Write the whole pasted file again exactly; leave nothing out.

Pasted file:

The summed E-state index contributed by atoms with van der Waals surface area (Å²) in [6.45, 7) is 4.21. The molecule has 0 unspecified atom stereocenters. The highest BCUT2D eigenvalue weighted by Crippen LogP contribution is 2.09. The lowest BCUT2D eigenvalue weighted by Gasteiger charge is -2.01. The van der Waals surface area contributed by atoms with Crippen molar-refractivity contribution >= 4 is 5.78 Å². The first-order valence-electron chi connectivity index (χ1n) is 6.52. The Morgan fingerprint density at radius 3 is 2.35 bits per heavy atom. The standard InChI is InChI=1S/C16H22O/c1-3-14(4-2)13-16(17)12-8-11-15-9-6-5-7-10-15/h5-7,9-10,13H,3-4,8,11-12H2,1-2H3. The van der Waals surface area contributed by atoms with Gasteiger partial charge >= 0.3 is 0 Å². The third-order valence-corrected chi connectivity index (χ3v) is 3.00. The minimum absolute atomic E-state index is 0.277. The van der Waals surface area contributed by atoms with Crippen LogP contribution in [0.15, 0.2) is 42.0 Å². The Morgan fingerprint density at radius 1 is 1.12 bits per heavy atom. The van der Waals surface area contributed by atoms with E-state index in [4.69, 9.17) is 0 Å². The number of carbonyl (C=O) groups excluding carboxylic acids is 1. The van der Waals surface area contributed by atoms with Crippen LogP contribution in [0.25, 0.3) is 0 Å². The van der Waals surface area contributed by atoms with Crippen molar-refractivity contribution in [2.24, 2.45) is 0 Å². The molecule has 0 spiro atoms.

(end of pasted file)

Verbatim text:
The summed E-state index contributed by atoms with van der Waals surface area (Å²) in [6.45, 7) is 4.21. The molecule has 0 unspecified atom stereocenters. The highest BCUT2D eigenvalue weighted by Crippen LogP contribution is 2.09. The lowest BCUT2D eigenvalue weighted by Gasteiger charge is -2.01. The van der Waals surface area contributed by atoms with Crippen molar-refractivity contribution >= 4 is 5.78 Å². The first-order valence-electron chi connectivity index (χ1n) is 6.52. The Morgan fingerprint density at radius 3 is 2.35 bits per heavy atom. The standard InChI is InChI=1S/C16H22O/c1-3-14(4-2)13-16(17)12-8-11-15-9-6-5-7-10-15/h5-7,9-10,13H,3-4,8,11-12H2,1-2H3. The van der Waals surface area contributed by atoms with Gasteiger partial charge >= 0.3 is 0 Å². The third-order valence-corrected chi connectivity index (χ3v) is 3.00. The minimum absolute atomic E-state index is 0.277. The van der Waals surface area contributed by atoms with Crippen LogP contribution in [0.15, 0.2) is 42.0 Å². The Morgan fingerprint density at radius 1 is 1.12 bits per heavy atom. The van der Waals surface area contributed by atoms with E-state index in [4.69, 9.17) is 0 Å². The number of carbonyl (C=O) groups excluding carboxylic acids is 1. The van der Waals surface area contributed by atoms with Crippen LogP contribution in [0.25, 0.3) is 0 Å². The van der Waals surface area contributed by atoms with Crippen molar-refractivity contribution in [2.24, 2.45) is 0 Å². The molecule has 0 spiro atoms.